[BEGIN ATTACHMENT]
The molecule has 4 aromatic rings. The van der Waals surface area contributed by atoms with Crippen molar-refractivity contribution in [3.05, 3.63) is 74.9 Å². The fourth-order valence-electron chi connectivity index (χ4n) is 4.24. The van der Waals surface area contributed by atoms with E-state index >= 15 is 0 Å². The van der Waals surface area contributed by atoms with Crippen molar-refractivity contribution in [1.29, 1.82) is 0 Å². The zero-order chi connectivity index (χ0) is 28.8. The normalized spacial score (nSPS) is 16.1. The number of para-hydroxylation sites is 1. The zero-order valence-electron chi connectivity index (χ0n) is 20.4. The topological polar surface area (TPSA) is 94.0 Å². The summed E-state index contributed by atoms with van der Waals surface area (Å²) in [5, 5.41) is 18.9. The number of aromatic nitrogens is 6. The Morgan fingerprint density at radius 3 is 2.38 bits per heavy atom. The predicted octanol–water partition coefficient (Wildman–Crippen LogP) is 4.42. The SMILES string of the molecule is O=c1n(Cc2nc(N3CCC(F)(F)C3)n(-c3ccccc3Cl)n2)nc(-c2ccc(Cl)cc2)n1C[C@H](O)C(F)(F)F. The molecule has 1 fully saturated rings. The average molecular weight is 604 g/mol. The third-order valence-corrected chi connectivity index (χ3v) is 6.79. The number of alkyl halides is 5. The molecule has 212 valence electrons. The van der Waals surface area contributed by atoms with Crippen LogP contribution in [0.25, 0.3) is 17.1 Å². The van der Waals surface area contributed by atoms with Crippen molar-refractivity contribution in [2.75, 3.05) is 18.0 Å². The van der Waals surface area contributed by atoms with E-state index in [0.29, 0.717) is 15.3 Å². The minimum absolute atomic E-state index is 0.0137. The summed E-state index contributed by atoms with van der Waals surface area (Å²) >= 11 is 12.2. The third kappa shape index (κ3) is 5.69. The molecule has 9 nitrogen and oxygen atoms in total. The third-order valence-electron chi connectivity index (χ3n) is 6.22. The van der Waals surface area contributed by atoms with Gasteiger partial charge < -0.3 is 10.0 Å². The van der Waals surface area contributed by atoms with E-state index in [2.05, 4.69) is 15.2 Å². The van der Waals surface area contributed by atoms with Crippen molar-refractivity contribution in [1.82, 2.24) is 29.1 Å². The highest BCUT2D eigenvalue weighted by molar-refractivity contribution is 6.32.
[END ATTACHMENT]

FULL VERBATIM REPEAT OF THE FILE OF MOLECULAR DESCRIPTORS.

The molecule has 4 aromatic rings. The van der Waals surface area contributed by atoms with Crippen molar-refractivity contribution in [3.05, 3.63) is 74.9 Å². The fourth-order valence-electron chi connectivity index (χ4n) is 4.24. The van der Waals surface area contributed by atoms with E-state index >= 15 is 0 Å². The van der Waals surface area contributed by atoms with Crippen molar-refractivity contribution in [1.29, 1.82) is 0 Å². The zero-order chi connectivity index (χ0) is 28.8. The normalized spacial score (nSPS) is 16.1. The number of para-hydroxylation sites is 1. The zero-order valence-electron chi connectivity index (χ0n) is 20.4. The topological polar surface area (TPSA) is 94.0 Å². The summed E-state index contributed by atoms with van der Waals surface area (Å²) in [5, 5.41) is 18.9. The number of aromatic nitrogens is 6. The Morgan fingerprint density at radius 3 is 2.38 bits per heavy atom. The predicted octanol–water partition coefficient (Wildman–Crippen LogP) is 4.42. The SMILES string of the molecule is O=c1n(Cc2nc(N3CCC(F)(F)C3)n(-c3ccccc3Cl)n2)nc(-c2ccc(Cl)cc2)n1C[C@H](O)C(F)(F)F. The molecule has 1 fully saturated rings. The average molecular weight is 604 g/mol. The third-order valence-corrected chi connectivity index (χ3v) is 6.79. The number of alkyl halides is 5. The molecule has 212 valence electrons. The van der Waals surface area contributed by atoms with Crippen LogP contribution in [0.25, 0.3) is 17.1 Å². The van der Waals surface area contributed by atoms with Crippen molar-refractivity contribution in [2.75, 3.05) is 18.0 Å². The van der Waals surface area contributed by atoms with E-state index in [0.29, 0.717) is 15.3 Å². The minimum absolute atomic E-state index is 0.0137. The summed E-state index contributed by atoms with van der Waals surface area (Å²) >= 11 is 12.2. The third kappa shape index (κ3) is 5.69. The molecule has 9 nitrogen and oxygen atoms in total. The third-order valence-electron chi connectivity index (χ3n) is 6.22. The van der Waals surface area contributed by atoms with Gasteiger partial charge < -0.3 is 10.0 Å². The van der Waals surface area contributed by atoms with E-state index in [2.05, 4.69) is 15.2 Å². The van der Waals surface area contributed by atoms with Crippen molar-refractivity contribution in [1.82, 2.24) is 29.1 Å². The highest BCUT2D eigenvalue weighted by molar-refractivity contribution is 6.32.